Today’s submission comes from artist Ashley of www.youtube.com/
Looking at some things we can adjust on this to improve more, first is on the coloring itself. You’ve got bright white on the orcas in the back. Being that far away in the water, their white areas would be quite blue. You really wouldn’t see any straight white. They also wouldn’t be so well defined. All you need to do is glaze the colors you used in your water right over them to tone all of that down.
Next, looking at the humpback whales, you’ve done SO well getting your contrast there, but if we add a bit of blue from the water over some areas of them (especially the areas farthest away from the viewer), you will add a bit more depth, and help to make them feel like they are in the water instead of on top of it.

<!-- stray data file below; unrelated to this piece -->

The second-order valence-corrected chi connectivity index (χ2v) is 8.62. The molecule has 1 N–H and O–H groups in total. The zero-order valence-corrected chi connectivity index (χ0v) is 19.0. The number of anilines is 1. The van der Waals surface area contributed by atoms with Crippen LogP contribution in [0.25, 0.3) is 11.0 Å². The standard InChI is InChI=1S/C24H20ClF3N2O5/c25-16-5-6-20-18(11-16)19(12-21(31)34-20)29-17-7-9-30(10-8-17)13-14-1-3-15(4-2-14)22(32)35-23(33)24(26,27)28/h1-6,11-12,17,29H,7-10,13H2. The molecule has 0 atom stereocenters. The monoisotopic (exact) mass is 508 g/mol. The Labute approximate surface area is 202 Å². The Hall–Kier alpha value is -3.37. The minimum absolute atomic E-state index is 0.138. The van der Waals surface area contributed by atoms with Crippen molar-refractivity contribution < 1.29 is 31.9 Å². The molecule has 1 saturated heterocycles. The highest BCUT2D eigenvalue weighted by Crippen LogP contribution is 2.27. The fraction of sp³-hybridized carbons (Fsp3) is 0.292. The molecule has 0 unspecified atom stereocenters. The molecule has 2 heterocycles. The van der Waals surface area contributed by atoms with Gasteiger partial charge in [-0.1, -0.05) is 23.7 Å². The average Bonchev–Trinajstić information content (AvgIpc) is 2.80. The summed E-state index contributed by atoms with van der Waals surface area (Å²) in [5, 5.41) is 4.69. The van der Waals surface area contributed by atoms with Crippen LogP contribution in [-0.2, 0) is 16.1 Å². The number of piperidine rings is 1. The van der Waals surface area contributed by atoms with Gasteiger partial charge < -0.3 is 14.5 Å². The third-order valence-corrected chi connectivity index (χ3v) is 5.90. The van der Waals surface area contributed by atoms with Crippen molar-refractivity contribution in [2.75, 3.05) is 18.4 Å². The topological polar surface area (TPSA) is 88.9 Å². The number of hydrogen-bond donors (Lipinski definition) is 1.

My next tip is for the water itself. It looks like you painted around the subjects. When working in acrylics, when you want a smooth background, like you would for water, paint that background first. Get it perfectly blended and smooth, then use a white charcoal pencil (or tracing and transfer paper if you prefer) to draw your subjects into the water. This will help to keep your work cleaner.
My last tip is on the fish and coral. You’ve got them beautifully drawn in, but they feel a bit rushed or unfinished. One of the biggest things I learned when painting marine life was to slow down and take my time on the fish and coral. I may spend an hour or two on one little piece of coral to get all that detail. What you have here is a perfect base for more detail!
I love LOVE that you’ve got different sizes and angles on your fish, adding to the feel of depth. Remember whatever fish are fartest away, add a bit of your blue background color over them to create even more depth, just like on the whales.